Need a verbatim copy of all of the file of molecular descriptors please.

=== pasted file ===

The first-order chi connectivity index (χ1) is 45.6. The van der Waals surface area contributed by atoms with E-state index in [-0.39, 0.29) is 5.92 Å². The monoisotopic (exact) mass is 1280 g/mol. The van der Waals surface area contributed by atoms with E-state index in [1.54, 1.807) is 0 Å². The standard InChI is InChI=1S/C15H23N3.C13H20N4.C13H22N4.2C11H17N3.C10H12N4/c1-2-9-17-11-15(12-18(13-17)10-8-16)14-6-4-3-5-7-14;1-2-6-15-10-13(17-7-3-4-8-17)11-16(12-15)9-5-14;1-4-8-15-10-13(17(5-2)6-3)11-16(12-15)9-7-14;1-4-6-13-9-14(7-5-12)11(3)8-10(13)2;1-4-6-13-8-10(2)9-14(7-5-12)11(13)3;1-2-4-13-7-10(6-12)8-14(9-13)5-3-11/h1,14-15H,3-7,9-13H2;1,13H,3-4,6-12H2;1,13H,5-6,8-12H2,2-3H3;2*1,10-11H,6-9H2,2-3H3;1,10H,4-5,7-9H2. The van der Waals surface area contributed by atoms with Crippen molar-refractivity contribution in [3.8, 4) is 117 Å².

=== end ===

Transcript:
The first-order chi connectivity index (χ1) is 45.6. The van der Waals surface area contributed by atoms with E-state index in [-0.39, 0.29) is 5.92 Å². The monoisotopic (exact) mass is 1280 g/mol. The van der Waals surface area contributed by atoms with E-state index in [1.54, 1.807) is 0 Å². The standard InChI is InChI=1S/C15H23N3.C13H20N4.C13H22N4.2C11H17N3.C10H12N4/c1-2-9-17-11-15(12-18(13-17)10-8-16)14-6-4-3-5-7-14;1-2-6-15-10-13(17-7-3-4-8-17)11-16(12-15)9-5-14;1-4-8-15-10-13(17(5-2)6-3)11-16(12-15)9-7-14;1-4-6-13-9-14(7-5-12)11(3)8-10(13)2;1-4-6-13-8-10(2)9-14(7-5-12)11(13)3;1-2-4-13-7-10(6-12)8-14(9-13)5-3-11/h1,14-15H,3-7,9-13H2;1,13H,3-4,6-12H2;1,13H,5-6,8-12H2,2-3H3;2*1,10-11H,6-9H2,2-3H3;1,10H,4-5,7-9H2. The van der Waals surface area contributed by atoms with Crippen molar-refractivity contribution in [3.8, 4) is 117 Å².